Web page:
A Library Renaissance

Despite higher demand and less money, libraries are stepping up


| July-August 2010



The recession reminded a lot of us that we don’t have to pay for books, movies, or Internet access—that most libraries have all those things for free. Consequently, library usage is up more than 20 percent from 2006, according to the American Library Association’s 2010 State of American Libraries report.

Unfortunately, the same economic factors that are sending people into the library are also conspiring to keep them out: Over the past year, nearly 15 percent of U.S. libraries (and 25 percent of those in urban settings) had to cut their hours. It is, the report suggests, a “perfect storm of growing community demand for library services and shrinking resources to meet that demand.”

The way we seek knowledge has changed; the Internet permits more paths to discovery than any one collection of books can. So while the library is still in the business of housing and preserving information, it is increasingly embracing its role as a space for community and discussion—no shushing allowed.

“The Internet has done a lot in the way of isolating people,” Sandy Horrocks, an administrator at the Free Library of Philadelphia, tells Miller-McCune (March-April 2010). “We find when we have programs, the attendance is extraordinary. . . . People want to come together and have dialogues and conversations, and libraries are providing that place.”

At the extreme end of this spectrum is an ambitious new library in the works in Aarhus, Denmark. This high-tech “urban mediaspace” is being designed to function as a city center: It will have books, but it will also house government-services offices, artist studios, start-up businesses, space for performances, a café, a tram station, and other 21st-century amenities. Aarhus’ multifaceted structure symbol­izes the library of the future, Miller-McCune reports, “a mixed-use, multimedia complex that is meant to foster social interaction and creative ferment as much as reading and research.”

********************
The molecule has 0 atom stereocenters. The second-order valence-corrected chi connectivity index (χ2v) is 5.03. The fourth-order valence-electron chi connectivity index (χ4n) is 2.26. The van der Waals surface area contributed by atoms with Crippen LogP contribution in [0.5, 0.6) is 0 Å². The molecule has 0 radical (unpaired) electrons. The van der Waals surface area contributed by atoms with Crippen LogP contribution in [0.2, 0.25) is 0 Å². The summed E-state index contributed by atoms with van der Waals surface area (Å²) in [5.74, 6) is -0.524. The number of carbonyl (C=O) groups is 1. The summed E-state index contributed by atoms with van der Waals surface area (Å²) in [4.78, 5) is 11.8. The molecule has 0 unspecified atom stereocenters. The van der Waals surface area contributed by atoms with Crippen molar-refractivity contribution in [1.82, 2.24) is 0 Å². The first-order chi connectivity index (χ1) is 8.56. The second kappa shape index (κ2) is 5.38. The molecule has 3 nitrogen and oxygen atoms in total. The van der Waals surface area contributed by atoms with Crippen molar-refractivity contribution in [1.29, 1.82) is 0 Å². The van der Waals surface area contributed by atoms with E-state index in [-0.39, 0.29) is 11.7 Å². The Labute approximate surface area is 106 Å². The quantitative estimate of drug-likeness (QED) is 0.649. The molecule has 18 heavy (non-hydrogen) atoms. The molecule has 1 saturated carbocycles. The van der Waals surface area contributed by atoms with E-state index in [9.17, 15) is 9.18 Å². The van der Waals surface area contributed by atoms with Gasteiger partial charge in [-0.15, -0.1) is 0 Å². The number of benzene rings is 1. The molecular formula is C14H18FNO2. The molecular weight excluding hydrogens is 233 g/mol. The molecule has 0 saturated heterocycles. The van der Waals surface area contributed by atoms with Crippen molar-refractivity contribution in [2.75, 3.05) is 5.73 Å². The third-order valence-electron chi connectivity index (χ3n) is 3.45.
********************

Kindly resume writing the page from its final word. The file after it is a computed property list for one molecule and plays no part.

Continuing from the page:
On a smaller scale, more and more institutions are using space creatively to attract broader swaths of their communities. Salt Lake City’s seven-year-old library shares a building with the local public radio affiliate, which has a glass-walled studio so that gawkers can watch live radio on their way to check out books. It’s the second-most-visited building downtown, after the Mormon temple. The proposal for a new 500,000-square-foot San Diego central library includes two stories dedicated to a charter high school.